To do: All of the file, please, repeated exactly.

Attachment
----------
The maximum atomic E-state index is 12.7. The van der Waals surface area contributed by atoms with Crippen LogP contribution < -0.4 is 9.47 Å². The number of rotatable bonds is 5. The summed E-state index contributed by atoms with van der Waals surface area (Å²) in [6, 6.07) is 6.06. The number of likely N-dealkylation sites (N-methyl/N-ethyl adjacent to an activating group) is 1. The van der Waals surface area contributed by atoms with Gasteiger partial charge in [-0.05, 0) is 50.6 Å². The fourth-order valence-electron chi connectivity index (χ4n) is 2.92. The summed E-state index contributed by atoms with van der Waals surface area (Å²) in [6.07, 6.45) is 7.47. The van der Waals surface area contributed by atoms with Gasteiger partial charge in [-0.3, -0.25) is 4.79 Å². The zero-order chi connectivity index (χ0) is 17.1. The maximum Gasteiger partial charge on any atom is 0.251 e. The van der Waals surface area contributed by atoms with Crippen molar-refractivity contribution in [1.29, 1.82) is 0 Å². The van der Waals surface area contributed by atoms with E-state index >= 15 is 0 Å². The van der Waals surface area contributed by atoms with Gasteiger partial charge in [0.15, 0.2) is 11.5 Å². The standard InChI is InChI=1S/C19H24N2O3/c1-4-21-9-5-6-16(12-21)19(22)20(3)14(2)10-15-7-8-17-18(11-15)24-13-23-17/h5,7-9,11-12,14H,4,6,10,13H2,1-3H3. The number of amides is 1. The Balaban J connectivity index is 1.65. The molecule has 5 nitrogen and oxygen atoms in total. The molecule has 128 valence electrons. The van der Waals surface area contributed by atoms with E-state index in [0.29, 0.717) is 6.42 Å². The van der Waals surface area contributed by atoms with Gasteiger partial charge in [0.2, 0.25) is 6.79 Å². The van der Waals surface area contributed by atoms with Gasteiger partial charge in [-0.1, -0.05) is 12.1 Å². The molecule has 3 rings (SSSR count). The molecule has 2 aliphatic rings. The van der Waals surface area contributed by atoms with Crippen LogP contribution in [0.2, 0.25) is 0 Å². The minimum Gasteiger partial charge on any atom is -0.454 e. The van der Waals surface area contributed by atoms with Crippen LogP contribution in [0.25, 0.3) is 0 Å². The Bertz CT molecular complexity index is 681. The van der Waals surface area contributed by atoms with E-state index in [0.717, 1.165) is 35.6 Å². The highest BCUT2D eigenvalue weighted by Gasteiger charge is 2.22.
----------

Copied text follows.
The maximum atomic E-state index is 12.7. The van der Waals surface area contributed by atoms with Crippen LogP contribution < -0.4 is 9.47 Å². The number of rotatable bonds is 5. The summed E-state index contributed by atoms with van der Waals surface area (Å²) in [6, 6.07) is 6.06. The number of likely N-dealkylation sites (N-methyl/N-ethyl adjacent to an activating group) is 1. The van der Waals surface area contributed by atoms with Gasteiger partial charge in [-0.05, 0) is 50.6 Å². The fourth-order valence-electron chi connectivity index (χ4n) is 2.92. The summed E-state index contributed by atoms with van der Waals surface area (Å²) in [6.07, 6.45) is 7.47. The van der Waals surface area contributed by atoms with Gasteiger partial charge in [-0.3, -0.25) is 4.79 Å². The zero-order chi connectivity index (χ0) is 17.1. The maximum Gasteiger partial charge on any atom is 0.251 e. The van der Waals surface area contributed by atoms with Crippen molar-refractivity contribution in [1.29, 1.82) is 0 Å². The van der Waals surface area contributed by atoms with E-state index >= 15 is 0 Å². The van der Waals surface area contributed by atoms with Gasteiger partial charge in [0.15, 0.2) is 11.5 Å². The standard InChI is InChI=1S/C19H24N2O3/c1-4-21-9-5-6-16(12-21)19(22)20(3)14(2)10-15-7-8-17-18(11-15)24-13-23-17/h5,7-9,11-12,14H,4,6,10,13H2,1-3H3. The number of amides is 1. The Balaban J connectivity index is 1.65. The molecule has 5 nitrogen and oxygen atoms in total. The molecule has 128 valence electrons. The van der Waals surface area contributed by atoms with E-state index in [0.29, 0.717) is 6.42 Å². The van der Waals surface area contributed by atoms with Gasteiger partial charge in [0.2, 0.25) is 6.79 Å². The van der Waals surface area contributed by atoms with Gasteiger partial charge in [-0.1, -0.05) is 12.1 Å². The molecule has 3 rings (SSSR count). The molecule has 2 aliphatic rings. The van der Waals surface area contributed by atoms with Crippen LogP contribution in [0.2, 0.25) is 0 Å². The minimum Gasteiger partial charge on any atom is -0.454 e. The van der Waals surface area contributed by atoms with Crippen LogP contribution in [0.25, 0.3) is 0 Å². The Bertz CT molecular complexity index is 681. The van der Waals surface area contributed by atoms with E-state index in [0.717, 1.165) is 35.6 Å². The highest BCUT2D eigenvalue weighted by Gasteiger charge is 2.22.